The AlphaBay darkweb market has come back to life after an administrator of the original project relaunched it over the weekend.
At the same time, the admin announced plans for setting up a platform for darknet markets to set up shop with a strong focus on anonymity.
AlphaBay OG announces comeback
AlphaBay started in 2014 and it became the largest darknet market. The business ended when law enforcement took it down on July 5, 2017.
In Thailand, the police arrested Alexander Cazes, a Canadian citizen using the online alias Alpha02/Admin and one of the two AlphaBay administrators.
Someone named DeSnake was the other partner, responsible for the security of the market, and was never caught by the police.
At the end of last week, DeSnake announced on a dark web forum that the AlphaBay market reopened and was ready for business.
Tom Robinson, co-founder of blockchain analysis company Elliptic, found DeSnake’s messages to the darknet market community, where they introduced themselves as the “security administrator and co-founder of AlphaBay.”
DeSnake provided their original public PGP key used in the heydays of the illegal market to prove their claims, allowing anyone to verify the identity on public PGP keyservers:
One darknet user confirmed DeSnake’s key and that they were part of the original AlphaBay tech staff. Another one confirmed the admin’s identity after private conversations on “things that only he knew as a staff member of AlphaBay.”
One concern is that the admin may be doing this project from a compromised position, following instructions from law enforcement to trap vendors of illegal products.
One network for many markets
In a lengthy, five-part statement, DeSnake explains that they want to set new standards for a sustainable model and build a “professionally-run, anonymous, secure marketplace.”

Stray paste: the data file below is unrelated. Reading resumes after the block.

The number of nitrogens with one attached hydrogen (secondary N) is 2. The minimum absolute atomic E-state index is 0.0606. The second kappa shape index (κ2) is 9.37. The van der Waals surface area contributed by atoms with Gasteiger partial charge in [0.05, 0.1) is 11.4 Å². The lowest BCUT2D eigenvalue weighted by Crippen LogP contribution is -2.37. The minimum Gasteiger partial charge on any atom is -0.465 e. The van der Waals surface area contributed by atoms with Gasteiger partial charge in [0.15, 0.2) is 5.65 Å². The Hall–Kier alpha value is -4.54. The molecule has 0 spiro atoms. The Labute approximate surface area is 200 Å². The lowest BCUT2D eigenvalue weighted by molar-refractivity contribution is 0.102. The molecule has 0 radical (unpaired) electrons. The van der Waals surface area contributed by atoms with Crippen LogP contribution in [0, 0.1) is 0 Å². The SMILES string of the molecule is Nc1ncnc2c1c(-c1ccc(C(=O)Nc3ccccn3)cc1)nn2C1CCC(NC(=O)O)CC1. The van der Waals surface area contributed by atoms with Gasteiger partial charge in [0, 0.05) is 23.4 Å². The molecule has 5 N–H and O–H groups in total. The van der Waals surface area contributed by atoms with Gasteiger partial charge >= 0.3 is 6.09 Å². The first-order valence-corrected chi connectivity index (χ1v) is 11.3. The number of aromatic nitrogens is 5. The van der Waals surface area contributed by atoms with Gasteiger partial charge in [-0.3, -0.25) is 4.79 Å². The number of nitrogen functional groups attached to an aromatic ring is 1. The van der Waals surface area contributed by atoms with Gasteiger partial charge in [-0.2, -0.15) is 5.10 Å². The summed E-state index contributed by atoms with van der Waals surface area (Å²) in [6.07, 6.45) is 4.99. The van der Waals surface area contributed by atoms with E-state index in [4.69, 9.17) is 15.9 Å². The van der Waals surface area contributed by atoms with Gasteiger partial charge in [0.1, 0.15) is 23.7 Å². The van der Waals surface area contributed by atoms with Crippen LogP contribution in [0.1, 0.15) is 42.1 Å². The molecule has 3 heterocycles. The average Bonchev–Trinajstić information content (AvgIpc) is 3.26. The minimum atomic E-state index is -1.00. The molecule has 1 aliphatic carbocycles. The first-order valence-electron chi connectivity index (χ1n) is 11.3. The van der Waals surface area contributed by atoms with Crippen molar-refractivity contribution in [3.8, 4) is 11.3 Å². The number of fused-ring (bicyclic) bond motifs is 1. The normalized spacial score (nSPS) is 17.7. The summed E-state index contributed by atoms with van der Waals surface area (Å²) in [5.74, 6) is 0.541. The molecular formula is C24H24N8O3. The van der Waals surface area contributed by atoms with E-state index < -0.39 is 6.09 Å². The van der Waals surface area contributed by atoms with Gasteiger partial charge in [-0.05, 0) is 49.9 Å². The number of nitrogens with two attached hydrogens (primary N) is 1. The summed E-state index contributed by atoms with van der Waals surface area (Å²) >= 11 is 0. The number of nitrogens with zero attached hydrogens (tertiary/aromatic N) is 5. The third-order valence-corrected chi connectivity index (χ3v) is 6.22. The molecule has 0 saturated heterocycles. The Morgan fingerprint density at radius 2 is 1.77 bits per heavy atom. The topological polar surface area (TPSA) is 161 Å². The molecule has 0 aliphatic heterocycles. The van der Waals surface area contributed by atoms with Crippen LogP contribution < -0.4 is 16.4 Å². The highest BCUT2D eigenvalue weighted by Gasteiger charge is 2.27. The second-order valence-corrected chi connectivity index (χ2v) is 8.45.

The vision down the line is bigger than this, though. DeSnake aims to develop an autonomous and anonymous Decentralized Market Network where anyone can set up a marketplace.
From their description, it looks like an Amazon of darknet markets that allows vendors and buyers to roam from one market to another using one account and without having to trust any of them with their cryptocurrency.
DeSnake says that the new AlphaBay has been built to last, using secure and audited code, bulletproof servers, and safeguards against disruptions caused by hardware failure, police raids, or seizures.
The admin also advertised an automated system called AlphaGuard that “assures users/vendors can access their wallet funds (including escrow) at any time on I2P/Tor.”
Another system in place is Automatic Dispute Solver, which aims at solving problems between buyers and sellers without the intervention of a moderator.
DeSnake also laid out a set of rules for the new AlphaBay to avoid drawing unnecessary attention from law enforcement:
- NO harming others (hitman service etc.)
- NO guns/guns discussions (even for self-defense)
- NO erotica/porn of any sorts (logins for major sites are okay)
- NO fentanyl or fentanyl-laced/based substances
- NO Covid-19 vaccines of any sorts
- NO doxing or threats of doxing
- NO any Russia/Belarus/Kazakhstan/Armenia/Kyrgyzstan-related activity (people, organizations, governments) or citizens data
- NO ransomware selling, recruiting for access to deploy ransomware or ransomware discussions
Flashpoint researchers note that the rule restricting activity related to former Soviet Union countries is typical for threat actors based in those regions, to avoid scrutiny from local law enforcement.
AlphaBay now uses only Monero cryptocurrency and currently has only two featured listings, both for drugs.
Statistics for the forum show 19 members that exchanged 72 messages.
In its glory days, AlphaBay served over 200 000 users and 40 000 vendors. It had more than 250,000 listings for drugs and toxic chemicals alone.
Stolen and fake identification documents, malware, hacking tools, firearms, and fraudulent services accounted for another 100,000 listings.
It is estimated that the market transacted at least $1 billion worth of cryptocurrency (mostly Bitcoin) since its creation.
By comparison, the infamous SilkRoad had a little over 950,000 users and about 14,000 listings, most of them for drugs. It transacted 9.5 million bitcoins in two-years time, valued at $1.2 billion at the time.